The reason the flight was delayed and the reason they're giving away free tickets is because there is a weight restriction with the flight and they're over the restriction. What? I mean, they have specifications as to how much your luggage can weigh so are they saying "sorry there are just too many tubbos on this flight to allow you to fly even though you have a ticket." If that's the case, then folks, it's time to go on a diet! Time to stop eating the cheetos and start taking walks! Time to read Neil's post Scared Straight.
Maybe when you buy a ticket, they should ask you to fill in your weight so that they know exactly when they've reached the quota. Oh, and how much luggage you intend to carry. And folks, if you're flying to L.A. from ND, you don't need to bring the heavy sweater in August. (Before anyone busts me on the ND comments, know that I went to high school and undergrad there so I feel it gives me a right to give them a little advice.)
01 August 2005
Here's what I replied.
Boy that's a tough one - on the one hand, I applaud her self-confidence and ability to admit she wants to be checked out (don't we all really?) - on the other hand, it seems incredibly naive to dress in what most people assume is hookerish and get upset about catcalls....I mean there are ways of dressing sexy, showing off your body that does not involve spandex....I suppose it's all really a matter of fashion taste, as in do you have any? I do believe that in America, we're a little too quick to judge a woman who flaunts her sexuality, you constantly read about Latin cultures and Italian culture that talks about the fact that women in these countries dress hot because (a) they know that's their power (and unfortunately, their only power) and (b) if a man gets out of line, another man will step up and punch his lights out (because that's who's really in power).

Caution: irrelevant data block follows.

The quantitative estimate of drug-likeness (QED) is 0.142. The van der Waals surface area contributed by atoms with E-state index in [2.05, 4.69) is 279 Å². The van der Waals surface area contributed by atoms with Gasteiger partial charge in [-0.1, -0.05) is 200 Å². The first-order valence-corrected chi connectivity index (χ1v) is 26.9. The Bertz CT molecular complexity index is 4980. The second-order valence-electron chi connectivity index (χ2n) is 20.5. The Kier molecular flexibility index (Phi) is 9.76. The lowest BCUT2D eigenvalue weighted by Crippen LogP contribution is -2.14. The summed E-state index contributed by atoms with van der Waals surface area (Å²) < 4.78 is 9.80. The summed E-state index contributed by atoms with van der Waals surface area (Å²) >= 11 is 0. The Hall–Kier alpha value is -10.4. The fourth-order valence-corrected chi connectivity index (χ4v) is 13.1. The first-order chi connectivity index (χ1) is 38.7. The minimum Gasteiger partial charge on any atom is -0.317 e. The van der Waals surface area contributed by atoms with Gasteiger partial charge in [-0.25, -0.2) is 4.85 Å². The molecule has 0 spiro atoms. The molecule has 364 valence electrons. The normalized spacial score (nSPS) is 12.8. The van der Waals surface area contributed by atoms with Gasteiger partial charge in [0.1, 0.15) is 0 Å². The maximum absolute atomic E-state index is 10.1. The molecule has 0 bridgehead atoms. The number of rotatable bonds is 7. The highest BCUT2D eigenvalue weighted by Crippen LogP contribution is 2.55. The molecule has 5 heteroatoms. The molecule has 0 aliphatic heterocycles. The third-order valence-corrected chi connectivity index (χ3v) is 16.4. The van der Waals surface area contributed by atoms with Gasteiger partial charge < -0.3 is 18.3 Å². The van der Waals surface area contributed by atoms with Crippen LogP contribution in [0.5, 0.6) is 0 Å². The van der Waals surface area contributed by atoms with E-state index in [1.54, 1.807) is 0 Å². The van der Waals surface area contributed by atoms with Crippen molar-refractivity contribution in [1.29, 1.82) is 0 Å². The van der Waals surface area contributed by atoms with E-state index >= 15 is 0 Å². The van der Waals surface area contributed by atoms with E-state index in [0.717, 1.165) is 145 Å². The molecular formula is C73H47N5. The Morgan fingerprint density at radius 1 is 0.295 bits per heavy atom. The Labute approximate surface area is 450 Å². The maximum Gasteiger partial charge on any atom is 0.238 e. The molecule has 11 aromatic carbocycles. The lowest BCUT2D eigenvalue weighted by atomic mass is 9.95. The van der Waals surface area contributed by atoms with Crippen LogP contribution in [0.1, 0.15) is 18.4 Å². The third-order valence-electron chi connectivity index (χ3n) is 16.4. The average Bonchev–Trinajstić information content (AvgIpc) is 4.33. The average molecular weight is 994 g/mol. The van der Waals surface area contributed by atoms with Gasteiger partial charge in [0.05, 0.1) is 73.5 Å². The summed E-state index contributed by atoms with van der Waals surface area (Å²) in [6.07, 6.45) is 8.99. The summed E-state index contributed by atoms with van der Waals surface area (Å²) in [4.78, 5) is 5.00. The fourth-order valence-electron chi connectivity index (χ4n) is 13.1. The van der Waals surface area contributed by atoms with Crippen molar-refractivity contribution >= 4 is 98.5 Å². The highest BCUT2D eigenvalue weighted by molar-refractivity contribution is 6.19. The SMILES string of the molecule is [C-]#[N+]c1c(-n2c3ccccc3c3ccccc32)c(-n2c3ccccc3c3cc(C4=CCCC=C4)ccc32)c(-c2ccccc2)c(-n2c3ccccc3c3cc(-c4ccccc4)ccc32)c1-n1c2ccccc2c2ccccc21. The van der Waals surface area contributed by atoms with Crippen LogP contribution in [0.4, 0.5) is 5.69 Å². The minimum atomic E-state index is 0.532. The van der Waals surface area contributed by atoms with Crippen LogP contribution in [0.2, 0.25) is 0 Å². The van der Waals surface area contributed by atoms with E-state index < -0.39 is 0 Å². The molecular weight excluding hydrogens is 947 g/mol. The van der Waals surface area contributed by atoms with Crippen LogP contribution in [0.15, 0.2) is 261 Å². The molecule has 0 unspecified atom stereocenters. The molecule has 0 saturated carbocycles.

In America (and I think more women than men think this way) women have another kind of power because of their quest for equality so they (women) are pretty judgmental about women who use sex as power because they feel it "sets them back 20 years" and to be fair, it kind of does - I am thinking about the Brittney v. feminists backlash here. The truth is I was glad to get back to America after being in Europe for a month because there is still major chauvinism and inequality there and if you're in a bar alone, you're mistaken for hooker no matter how you're dressed (which I was and I was in blue jeans and a tank top - not a slutty outfit by our standards). So do women who dress in "Ho Gear" set all women back? I'm not sure about that but I do think it sends a message about that woman in particular, I mean, sure she's fun to look at but how many people are going to take her seriously as a mind? And I guess ultimately, does she care?